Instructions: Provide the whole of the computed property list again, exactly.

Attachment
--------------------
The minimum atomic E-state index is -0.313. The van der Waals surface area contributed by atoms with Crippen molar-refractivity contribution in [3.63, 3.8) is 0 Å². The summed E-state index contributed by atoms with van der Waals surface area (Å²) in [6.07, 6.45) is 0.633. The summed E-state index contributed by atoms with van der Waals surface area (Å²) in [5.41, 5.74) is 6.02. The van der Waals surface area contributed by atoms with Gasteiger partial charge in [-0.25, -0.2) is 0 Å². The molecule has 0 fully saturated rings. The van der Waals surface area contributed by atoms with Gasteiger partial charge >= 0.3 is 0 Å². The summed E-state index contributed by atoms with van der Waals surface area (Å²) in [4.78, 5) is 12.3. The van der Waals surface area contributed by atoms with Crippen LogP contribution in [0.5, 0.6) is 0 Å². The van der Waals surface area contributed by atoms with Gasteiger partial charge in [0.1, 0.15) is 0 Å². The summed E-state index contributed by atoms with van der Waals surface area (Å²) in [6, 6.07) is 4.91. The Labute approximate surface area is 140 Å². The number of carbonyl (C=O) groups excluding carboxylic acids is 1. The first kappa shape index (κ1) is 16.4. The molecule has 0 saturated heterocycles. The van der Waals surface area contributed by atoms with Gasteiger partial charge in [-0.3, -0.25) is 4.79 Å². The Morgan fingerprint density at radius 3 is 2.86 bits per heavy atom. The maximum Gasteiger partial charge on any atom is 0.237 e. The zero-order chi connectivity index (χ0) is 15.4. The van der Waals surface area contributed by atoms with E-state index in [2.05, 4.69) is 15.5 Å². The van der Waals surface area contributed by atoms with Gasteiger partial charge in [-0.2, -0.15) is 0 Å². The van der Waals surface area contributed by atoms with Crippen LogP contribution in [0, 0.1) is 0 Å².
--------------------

The minimum atomic E-state index is -0.313. The van der Waals surface area contributed by atoms with Crippen molar-refractivity contribution in [3.63, 3.8) is 0 Å². The summed E-state index contributed by atoms with van der Waals surface area (Å²) in [6.07, 6.45) is 0.633. The summed E-state index contributed by atoms with van der Waals surface area (Å²) in [5.41, 5.74) is 6.02. The van der Waals surface area contributed by atoms with Gasteiger partial charge in [-0.25, -0.2) is 0 Å². The molecule has 0 fully saturated rings. The van der Waals surface area contributed by atoms with Gasteiger partial charge >= 0.3 is 0 Å². The summed E-state index contributed by atoms with van der Waals surface area (Å²) in [4.78, 5) is 12.3. The van der Waals surface area contributed by atoms with Crippen LogP contribution in [0.5, 0.6) is 0 Å². The van der Waals surface area contributed by atoms with Gasteiger partial charge in [0.1, 0.15) is 0 Å². The summed E-state index contributed by atoms with van der Waals surface area (Å²) in [6, 6.07) is 4.91. The Labute approximate surface area is 140 Å². The number of carbonyl (C=O) groups excluding carboxylic acids is 1. The first kappa shape index (κ1) is 16.4. The molecule has 0 saturated heterocycles. The van der Waals surface area contributed by atoms with Gasteiger partial charge in [-0.3, -0.25) is 4.79 Å². The Morgan fingerprint density at radius 3 is 2.86 bits per heavy atom. The maximum Gasteiger partial charge on any atom is 0.237 e. The zero-order chi connectivity index (χ0) is 15.4. The van der Waals surface area contributed by atoms with E-state index in [2.05, 4.69) is 15.5 Å². The van der Waals surface area contributed by atoms with Gasteiger partial charge in [-0.2, -0.15) is 0 Å². The van der Waals surface area contributed by atoms with Crippen LogP contribution in [0, 0.1) is 0 Å².